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A good year for a snake

Tags: China

Oliver Evans on Monday, February 18, 2013 11:50 AM


During the last days our Chinese friends have, with a lot of boom and bang, celebrated their New Year of the Snake. It struck me how appropriate this year’s symbolic animal is. The snake presides over a year which has clearly not yet decided which way it is headed, and I cannot think of any other animal, living or mythical, which would be more fitting for a fledgling 2013.

Why? Because everything about the snake strongly hints at virtues and aptitudes that could serve us well in the dozen or so moons to come.

A snake is always well-grounded, something that is very useful when rates decide to go on a rollercoaster again, or brighter skies suddenly turn dark – or vice versa. Being well-grounded also makes for excellent stability, which is what you need when business models come under pressure and cargo stubbornly refuses to flow along the routes it so reliably followed since, well, since I can remember.

What is more, a snake is perfectly designed for moving from side to side, and we better be as well, with a market that defies traditional peaks and troughs, and has become as unpredictable as the weather.

The snake does all of that and more based purely on the strength of its flexible and prodigious belly. Now, wouldn´t that be something if executives and CEOs in the airline industry take this cue, and reflect on how much they rely on and profit from the much under-appreciated underside of their airplanes?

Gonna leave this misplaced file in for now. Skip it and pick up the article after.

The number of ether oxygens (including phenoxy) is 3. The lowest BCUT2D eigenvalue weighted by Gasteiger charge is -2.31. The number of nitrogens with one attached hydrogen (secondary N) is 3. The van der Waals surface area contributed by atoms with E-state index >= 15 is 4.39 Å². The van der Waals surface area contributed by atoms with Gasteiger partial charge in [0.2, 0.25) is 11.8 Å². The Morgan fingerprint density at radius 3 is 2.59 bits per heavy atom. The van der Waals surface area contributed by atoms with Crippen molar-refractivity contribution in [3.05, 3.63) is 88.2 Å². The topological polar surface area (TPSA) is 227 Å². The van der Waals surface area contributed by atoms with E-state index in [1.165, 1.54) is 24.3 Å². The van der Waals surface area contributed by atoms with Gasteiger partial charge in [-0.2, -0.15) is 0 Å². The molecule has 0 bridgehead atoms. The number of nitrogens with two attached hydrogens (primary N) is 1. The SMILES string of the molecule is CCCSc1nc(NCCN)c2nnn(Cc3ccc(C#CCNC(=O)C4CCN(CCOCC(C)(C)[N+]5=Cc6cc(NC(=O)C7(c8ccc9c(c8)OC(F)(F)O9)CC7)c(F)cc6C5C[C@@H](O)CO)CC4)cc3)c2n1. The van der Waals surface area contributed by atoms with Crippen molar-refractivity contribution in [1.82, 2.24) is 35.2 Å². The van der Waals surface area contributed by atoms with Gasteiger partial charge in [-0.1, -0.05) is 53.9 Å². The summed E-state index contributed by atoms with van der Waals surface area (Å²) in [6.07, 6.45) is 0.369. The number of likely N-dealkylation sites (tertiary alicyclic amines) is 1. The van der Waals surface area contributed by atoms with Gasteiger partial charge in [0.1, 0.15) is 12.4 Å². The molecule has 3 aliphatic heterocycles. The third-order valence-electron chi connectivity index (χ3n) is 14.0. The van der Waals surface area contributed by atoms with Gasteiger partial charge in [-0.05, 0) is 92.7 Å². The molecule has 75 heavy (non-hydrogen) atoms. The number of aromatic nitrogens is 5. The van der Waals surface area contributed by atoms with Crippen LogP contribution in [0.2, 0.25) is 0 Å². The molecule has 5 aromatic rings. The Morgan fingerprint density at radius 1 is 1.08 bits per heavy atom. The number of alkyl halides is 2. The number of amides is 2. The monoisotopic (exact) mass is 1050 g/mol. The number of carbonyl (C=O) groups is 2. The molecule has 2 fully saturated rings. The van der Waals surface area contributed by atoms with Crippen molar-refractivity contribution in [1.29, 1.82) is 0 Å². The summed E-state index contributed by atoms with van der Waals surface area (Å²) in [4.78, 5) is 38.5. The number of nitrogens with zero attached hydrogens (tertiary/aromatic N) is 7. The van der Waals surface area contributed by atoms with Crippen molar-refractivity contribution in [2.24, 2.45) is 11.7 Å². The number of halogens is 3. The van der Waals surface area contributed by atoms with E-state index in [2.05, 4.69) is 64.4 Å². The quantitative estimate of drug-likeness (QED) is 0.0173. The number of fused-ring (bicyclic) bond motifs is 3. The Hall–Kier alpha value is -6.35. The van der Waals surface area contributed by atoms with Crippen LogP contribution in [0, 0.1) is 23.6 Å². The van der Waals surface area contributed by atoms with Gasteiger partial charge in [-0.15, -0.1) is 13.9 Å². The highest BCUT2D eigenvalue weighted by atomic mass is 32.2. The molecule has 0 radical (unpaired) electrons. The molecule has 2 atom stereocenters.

Above all, snakes are nature’s masters of adaptability. No matter what the environment throws at them, they find ways to cope and to come out stronger than before. They do so by instinct, of course, and herein lies maybe the most important lesson to learn from an animal which many cultures view as a source of wisdom: the willingness to act instinctively.

We will always live in an environment with too much information, or data, on one side, and not enough information, or insight, on the other. So it might actually be wise to let our instinct take the lead from time to time, and trust it to find ways where rational thinking is prone to get stuck.

That is the wisdom of the snake.

And that is my Chinese New Year’s wish for our industry.

Thank you for tuning in.

Oliver


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